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Choosing a Language

Authors: Nathan Wang, Benjamin Qi

What languages you can use for programming contests.

What Languages Does The USACO Support?

The most popular languages that USACO supports are C++17, Java, and Python 3. C is also supported, but it's essentially a strictly inferior version of C++ and doesn't have the built-in data structures that are often used.

What Are The Differences Between C++11 and C++17?

If you're just starting out, you probably won't be using any C++17-specific features, so submitting in either C++11 or C++17 should suffice. For information about the features introduced in C++11, C++14, and C++17, check the links below.

What Are The Differences Between Python 2 and Python 3?

As the link below mentions, there are many differences between Python 2 and 3. Python 3 is newer and an overwhelming majority of USACO contestants use it over Python 2.

What Language Should I Start Out With?

In general, we recommend the following:

  • If you already know one or more of these languages, just use the one you are most comfortable with.
  • If you don't know any of these languages, you might as well start with C++, as C++ users generally don't need to worry as much about their solutions being a constant factor too slow. Furthermore, most modules currently lack Java and Python support.

Don't overthink choosing a language -- you can always change languages later!

Can I Pass Every Problem in Every Language?

C++ is typically faster than Java, which in turn is typically faster than Python. Although both Python and Java receive two times the C++ time limit in USACO, this is not the case for most other websites (ex. CodeForces, CSES). Even with the extended time limits, Python and Java sometimes have trouble passing.

  • It is guaranteed to be able to receive full credit on all Bronze contests with Python, C++, and Java.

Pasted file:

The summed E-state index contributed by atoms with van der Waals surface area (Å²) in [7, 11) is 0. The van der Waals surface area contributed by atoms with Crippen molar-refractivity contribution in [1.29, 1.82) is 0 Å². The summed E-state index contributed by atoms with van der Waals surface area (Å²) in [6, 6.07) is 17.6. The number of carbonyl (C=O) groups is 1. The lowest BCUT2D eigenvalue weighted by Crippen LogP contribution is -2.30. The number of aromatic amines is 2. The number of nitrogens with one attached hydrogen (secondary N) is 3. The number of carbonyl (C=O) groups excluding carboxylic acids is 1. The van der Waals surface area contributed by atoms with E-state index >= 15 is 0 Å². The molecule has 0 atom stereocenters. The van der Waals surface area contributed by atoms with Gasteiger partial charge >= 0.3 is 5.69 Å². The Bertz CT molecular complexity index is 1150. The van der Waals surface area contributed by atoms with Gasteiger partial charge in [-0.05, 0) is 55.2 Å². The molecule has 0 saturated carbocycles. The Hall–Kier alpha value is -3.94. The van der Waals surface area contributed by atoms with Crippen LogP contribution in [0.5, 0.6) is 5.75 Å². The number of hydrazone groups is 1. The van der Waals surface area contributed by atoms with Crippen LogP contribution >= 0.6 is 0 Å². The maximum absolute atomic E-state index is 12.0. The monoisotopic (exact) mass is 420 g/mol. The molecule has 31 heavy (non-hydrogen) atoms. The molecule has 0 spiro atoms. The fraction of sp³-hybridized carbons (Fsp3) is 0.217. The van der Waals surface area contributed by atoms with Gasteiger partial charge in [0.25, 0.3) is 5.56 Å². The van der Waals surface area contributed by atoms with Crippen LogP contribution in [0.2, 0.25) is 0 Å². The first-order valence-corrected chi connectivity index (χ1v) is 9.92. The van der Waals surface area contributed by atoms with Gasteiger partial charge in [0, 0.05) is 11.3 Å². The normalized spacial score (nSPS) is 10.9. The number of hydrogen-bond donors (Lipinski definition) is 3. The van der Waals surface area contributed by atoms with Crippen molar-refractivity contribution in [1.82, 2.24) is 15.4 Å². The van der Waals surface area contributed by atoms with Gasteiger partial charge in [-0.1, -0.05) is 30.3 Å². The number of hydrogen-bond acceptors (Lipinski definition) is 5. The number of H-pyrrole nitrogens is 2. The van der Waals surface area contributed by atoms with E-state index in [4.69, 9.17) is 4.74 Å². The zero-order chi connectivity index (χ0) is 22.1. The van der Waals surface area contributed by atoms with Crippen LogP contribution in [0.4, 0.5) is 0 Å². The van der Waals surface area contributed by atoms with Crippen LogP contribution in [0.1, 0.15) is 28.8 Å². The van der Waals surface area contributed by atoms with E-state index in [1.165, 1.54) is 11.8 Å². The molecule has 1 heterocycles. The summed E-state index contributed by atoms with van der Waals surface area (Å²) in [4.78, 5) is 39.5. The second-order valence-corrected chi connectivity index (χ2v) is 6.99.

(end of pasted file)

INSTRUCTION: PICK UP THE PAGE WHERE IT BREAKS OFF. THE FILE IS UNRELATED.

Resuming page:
• Python lacks a data structure that keeps its keys in sorted order (the equivalent of std::set in C++), which is required for some problems in Gold and Platinum.
  • We don't have any examples of USACO problems that are impossible to pass with Java, though there are instances where the official C++ code is not fast enough to receive full credit if translated into equivalent Java code.

Example - Wormhole Sort

The Java solution presented in the analysis requires over 3s to run (out of a time limit of 4s).

import java.io.*;
import java.util.*;
public class wormsort {
public static void main(String[] args) throws IOException{
BufferedReader br = new BufferedReader(new FileReader("wormsort.in"));
StringTokenizer st = new StringTokenizer(br.readLine());
int n = Integer.parseInt(st.nextToken());
int m = Integer.parseInt(st.nextToken());
loc = new int[n];
component = new int[n];

A comparable C++ solution runs in less than 800ms:

#include<bits/stdc++.h>
using namespace std;
int n,m;
vector<int> loc, lhs, rhs, weight;
vector<vector<int>> edges;
vector<int> component;
void dfs(int curr, int label) {
if(component[curr] == label) return;

A comparable Python solution only passes the first five test cases:

import sys
sys.setrecursionlimit(1000000)
sys.stdin = open("wormsort.in","r")
sys.stdout = open("wormsort.out","w")
n,m = map(int,input().split())
loc = [0]*n
component = [0]*n
edges = [[] for i in range(n)]

It is possible to optimise this approach to pass all testcases. This takes around 3.8s to run.

def main():
f = open("wormsort.in","rb")
n, m = map(int, f.readline().split())
loc = [*map(int, f.readline().split())]
edges = [[] for _ in range(n)]
weights = []
def valid(loc, minW):
component = [-1] * n
numcomps = 0

Finally, the approach below uses DSU (a Gold topic), which takes around 1s to run:

# Author: Nicolas Hsu
file = open('wormsort.in')
N, M = map(int, file.readline().split())
P = tuple(map(int, ('0 '+file.readline()).split()))
W = [ tuple(map(int, file.readline().split())) for i in range(M) ]
W.sort(key=lambda w:-w[2])
par = list(range(N+1))
def find(u):

What Am I Expected to Know?

You should know how to code in at least one of the languages listed above before continuing onto the Bronze section of this guide. For a more detailed list on what you should know, read the "Expected Knowledge" module.

Module Progress:

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